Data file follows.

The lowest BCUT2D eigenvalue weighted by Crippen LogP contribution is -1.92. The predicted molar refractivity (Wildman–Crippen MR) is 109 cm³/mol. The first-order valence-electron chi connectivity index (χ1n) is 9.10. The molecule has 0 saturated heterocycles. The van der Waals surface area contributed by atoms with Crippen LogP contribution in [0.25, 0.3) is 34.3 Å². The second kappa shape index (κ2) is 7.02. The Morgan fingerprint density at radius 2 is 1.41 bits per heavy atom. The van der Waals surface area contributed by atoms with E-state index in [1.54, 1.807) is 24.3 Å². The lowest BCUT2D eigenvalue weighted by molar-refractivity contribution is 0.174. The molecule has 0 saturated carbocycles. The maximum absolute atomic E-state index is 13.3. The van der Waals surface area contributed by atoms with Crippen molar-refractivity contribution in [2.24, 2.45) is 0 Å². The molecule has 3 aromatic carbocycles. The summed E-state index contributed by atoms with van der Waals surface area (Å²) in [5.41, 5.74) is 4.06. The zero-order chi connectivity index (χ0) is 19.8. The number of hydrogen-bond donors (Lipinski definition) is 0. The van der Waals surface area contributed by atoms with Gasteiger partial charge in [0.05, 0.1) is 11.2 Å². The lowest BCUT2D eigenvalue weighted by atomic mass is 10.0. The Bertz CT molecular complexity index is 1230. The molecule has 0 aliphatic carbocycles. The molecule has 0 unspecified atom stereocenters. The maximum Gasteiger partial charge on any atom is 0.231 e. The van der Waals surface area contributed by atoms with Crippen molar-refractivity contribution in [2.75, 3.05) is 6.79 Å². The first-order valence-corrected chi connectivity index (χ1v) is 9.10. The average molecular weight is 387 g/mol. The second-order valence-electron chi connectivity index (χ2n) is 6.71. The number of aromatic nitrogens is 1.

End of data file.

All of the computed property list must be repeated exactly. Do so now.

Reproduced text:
The lowest BCUT2D eigenvalue weighted by Crippen LogP contribution is -1.92. The predicted molar refractivity (Wildman–Crippen MR) is 109 cm³/mol. The first-order valence-electron chi connectivity index (χ1n) is 9.10. The molecule has 0 saturated heterocycles. The van der Waals surface area contributed by atoms with Crippen LogP contribution in [0.25, 0.3) is 34.3 Å². The second kappa shape index (κ2) is 7.02. The Morgan fingerprint density at radius 2 is 1.41 bits per heavy atom. The van der Waals surface area contributed by atoms with E-state index in [1.54, 1.807) is 24.3 Å². The lowest BCUT2D eigenvalue weighted by molar-refractivity contribution is 0.174. The molecule has 0 saturated carbocycles. The maximum absolute atomic E-state index is 13.3. The van der Waals surface area contributed by atoms with Crippen molar-refractivity contribution in [2.24, 2.45) is 0 Å². The molecule has 3 aromatic carbocycles. The summed E-state index contributed by atoms with van der Waals surface area (Å²) in [5.41, 5.74) is 4.06. The zero-order chi connectivity index (χ0) is 19.8. The number of hydrogen-bond donors (Lipinski definition) is 0. The van der Waals surface area contributed by atoms with Gasteiger partial charge in [0.05, 0.1) is 11.2 Å². The lowest BCUT2D eigenvalue weighted by atomic mass is 10.0. The Bertz CT molecular complexity index is 1230. The molecule has 0 aliphatic carbocycles. The molecule has 0 unspecified atom stereocenters. The maximum Gasteiger partial charge on any atom is 0.231 e. The van der Waals surface area contributed by atoms with Crippen molar-refractivity contribution in [2.75, 3.05) is 6.79 Å². The first-order valence-corrected chi connectivity index (χ1v) is 9.10. The average molecular weight is 387 g/mol. The second-order valence-electron chi connectivity index (χ2n) is 6.71. The number of aromatic nitrogens is 1.